Gibbs Reflective Cycle - 6 Stages, Pros and Cons17 Nov 2022 13430
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After a considerable life, some people realise that they learn better with experience. Therefore, they are not designed to consume words without knowing them.
It is a fact that when one reflects on their experience, they do everything better. They are allowed to discover new boundaries in any situation. They can ask questions such as "what could have been done better" when it's hard for them to learn. It is where Gibbs Reflective Cycle comes into play. This cycle helps them understand what was right done by them and what they could have done better. Anyone can use it to make sense of any situation at work or home.
One of the most popular cyclic models of reflection is used. It leads to six stages of any experience. However, before we get into these stages, let's first understand what the Gibbs reflective cycle is:
What Is Gibbs Reflective Cycle?
It is a cycle that helps people analyse their experiences. It can be concerning for any situation or scenario they have had while performing a particular activity. The primary aim of Gibbs model of reflection is to enhance the systematic thinking of anyone so that they can come to an effective conclusion. The drawback generated will help them gather courage and understanding to do better next time.
Therefore, it improves anyone's attention and ability to analyse any significant task they are engaged in. And also clear them of the mistakes they have made in such situations. After following Gibbs Reflective Cycle, anyone can gain good learning to analyse part of their experience and improve their actions in the future. And many other things that are related to any particular task.
Interesting! Is it not? You are improving your ability to analyse your activities and tasks with a model. Do you know this cycle's past events? If not, read the following section to learn more.
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How Did Gibbs Reflective Modal Originate?
Professor Graham Gibbs was the man who supported "experimental learning." In his 1988 book, "Learning by Doing," he published the model. He published the model in his 1988 book, Learning by Doing. The book drew in the top psychologists of the time. They started to research the model using various scenarios and actions that a person would take daily. The Kolb learning cycle served as the model for the theory.
Gibbs cycle of reflection was said to be the best way to reflect on the past and discover how to deal with challenging circumstances without becoming alarmed or anxious. It developed into a crucial instructional technique that assisted learners in making sense of each task they completed. These days, nursing students use this model to comprehend various patient-related health scenarios. Accepting a failure as a lesson learned and delving into what went wrong aids them in overcoming a setback. To better understand, you can look for some examples of Gibbs model of reflection related to nursing backgrounds.
The main focus of nursing is taking care of patients and offering specific services throughout treatment. They are often asked to write assignments on their study of the Gibbs model. Students who need an A+ paper on the Gibbs model written by professionals turn to Nursing assignment help. As a result, the following section is the most important one in this article. Read it thoroughly.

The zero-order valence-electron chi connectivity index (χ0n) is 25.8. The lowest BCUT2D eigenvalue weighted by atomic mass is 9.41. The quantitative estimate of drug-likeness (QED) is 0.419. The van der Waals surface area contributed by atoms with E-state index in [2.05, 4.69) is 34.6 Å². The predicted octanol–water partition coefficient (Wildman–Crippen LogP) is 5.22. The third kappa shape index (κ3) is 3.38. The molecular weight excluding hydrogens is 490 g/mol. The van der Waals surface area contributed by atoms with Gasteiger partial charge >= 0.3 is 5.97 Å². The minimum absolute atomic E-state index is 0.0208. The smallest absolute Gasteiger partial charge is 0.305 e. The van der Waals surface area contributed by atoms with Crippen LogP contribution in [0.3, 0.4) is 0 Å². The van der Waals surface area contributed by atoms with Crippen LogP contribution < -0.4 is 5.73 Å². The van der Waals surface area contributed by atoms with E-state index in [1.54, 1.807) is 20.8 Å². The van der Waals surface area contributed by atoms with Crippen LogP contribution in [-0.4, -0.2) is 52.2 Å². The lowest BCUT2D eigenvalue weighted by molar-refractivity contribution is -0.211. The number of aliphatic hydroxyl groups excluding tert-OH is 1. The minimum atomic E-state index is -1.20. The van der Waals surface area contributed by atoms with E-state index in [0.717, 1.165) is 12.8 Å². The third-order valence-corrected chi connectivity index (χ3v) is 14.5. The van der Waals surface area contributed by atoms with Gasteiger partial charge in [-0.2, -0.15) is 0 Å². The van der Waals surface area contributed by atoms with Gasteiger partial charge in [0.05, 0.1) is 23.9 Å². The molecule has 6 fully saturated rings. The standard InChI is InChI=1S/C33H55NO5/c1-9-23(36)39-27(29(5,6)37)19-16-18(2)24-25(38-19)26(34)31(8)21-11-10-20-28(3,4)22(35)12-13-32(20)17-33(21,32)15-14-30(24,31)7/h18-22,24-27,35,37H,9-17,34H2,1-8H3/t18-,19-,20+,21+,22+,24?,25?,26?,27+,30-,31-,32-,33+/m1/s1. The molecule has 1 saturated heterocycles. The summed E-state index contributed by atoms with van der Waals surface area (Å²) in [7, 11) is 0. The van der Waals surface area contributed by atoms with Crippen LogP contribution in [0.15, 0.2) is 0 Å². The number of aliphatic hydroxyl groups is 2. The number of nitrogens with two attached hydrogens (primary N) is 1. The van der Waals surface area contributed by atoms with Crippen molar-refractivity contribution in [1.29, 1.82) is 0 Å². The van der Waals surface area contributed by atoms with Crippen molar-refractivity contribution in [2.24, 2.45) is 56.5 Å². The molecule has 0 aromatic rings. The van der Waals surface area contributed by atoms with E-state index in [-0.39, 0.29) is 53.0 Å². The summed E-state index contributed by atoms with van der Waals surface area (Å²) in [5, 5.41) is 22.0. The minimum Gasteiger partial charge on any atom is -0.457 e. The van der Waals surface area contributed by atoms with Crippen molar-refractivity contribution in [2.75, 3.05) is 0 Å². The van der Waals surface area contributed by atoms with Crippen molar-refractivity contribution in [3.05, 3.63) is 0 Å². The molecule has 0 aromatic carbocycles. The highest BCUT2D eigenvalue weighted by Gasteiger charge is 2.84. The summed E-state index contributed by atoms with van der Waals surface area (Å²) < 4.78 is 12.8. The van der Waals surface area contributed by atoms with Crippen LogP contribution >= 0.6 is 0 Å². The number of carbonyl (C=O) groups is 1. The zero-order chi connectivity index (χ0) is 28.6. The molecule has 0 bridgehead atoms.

What Are the 6 Stages of Gibbs Reflective Cycle?
A management and self-reflection tool. To critically engage with the learning experience and draw conclusions, practice-based learning enables people to think logically and methodically about their various adventures.
There are six steps in the Gibbs reflective model. The first three steps are concerned with what took place during the experience that is being studied. The final three steps address how you can enhance your knowledge for similar situations you may encounter in the future.
You have to describe the experience in the initial phase. Provide background information and a factual account of the incident's specifics. Setting the stage for later analysis and evaluation, this step of the Gibbs Reflective Cycle functions similarly. To provide clear, accurate information to facilitate understanding. You might inquire as follows:
- What happened?
- When and where did it happen?
- Who was there?
- What did you do?
- What did other people do?
- What was the result of this situation?
- Why were you there?
- What did you want to happen?
Example: Gibbs cycle of reflection Description: My group, which consisted of three other students from my course, and I divided the various sections between us so that we would only have to research one component each for an assessed written group-work assignment. We didn't schedule a time to sit down and write the work together because we thought we could piece it together in the afternoon, the day before the deadline. But as soon as we sat down, it became apparent that the sections were written differently. To turn the assignment into coherent work, we were forced to rewrite most of it. We had allotted ourselves enough time before the deadline to write our sections independently, but we still needed to budget a lot of time to rewrite in case something went wrong. So that the assignment could be completed in time for the deadline, two members of the group had to cancel their evening plans.
Discuss your feelings, actions, and thoughts about the experience in step two of the Gibbs cycle. Never attempt to evaluate or judge the senses. Indicate them. Recall your emotions before, during, and following the incident. What may the experience have been like for others? What are your current thoughts on it?
- What emotions did you have before the event?
- What did you think during the crisis that took place?
- What do other people experience?
- What were you thinking during the case?
- What did you feel after the event?
- What do you believe other people are currently thinking about the situation?
- What are your current thoughts about the situation?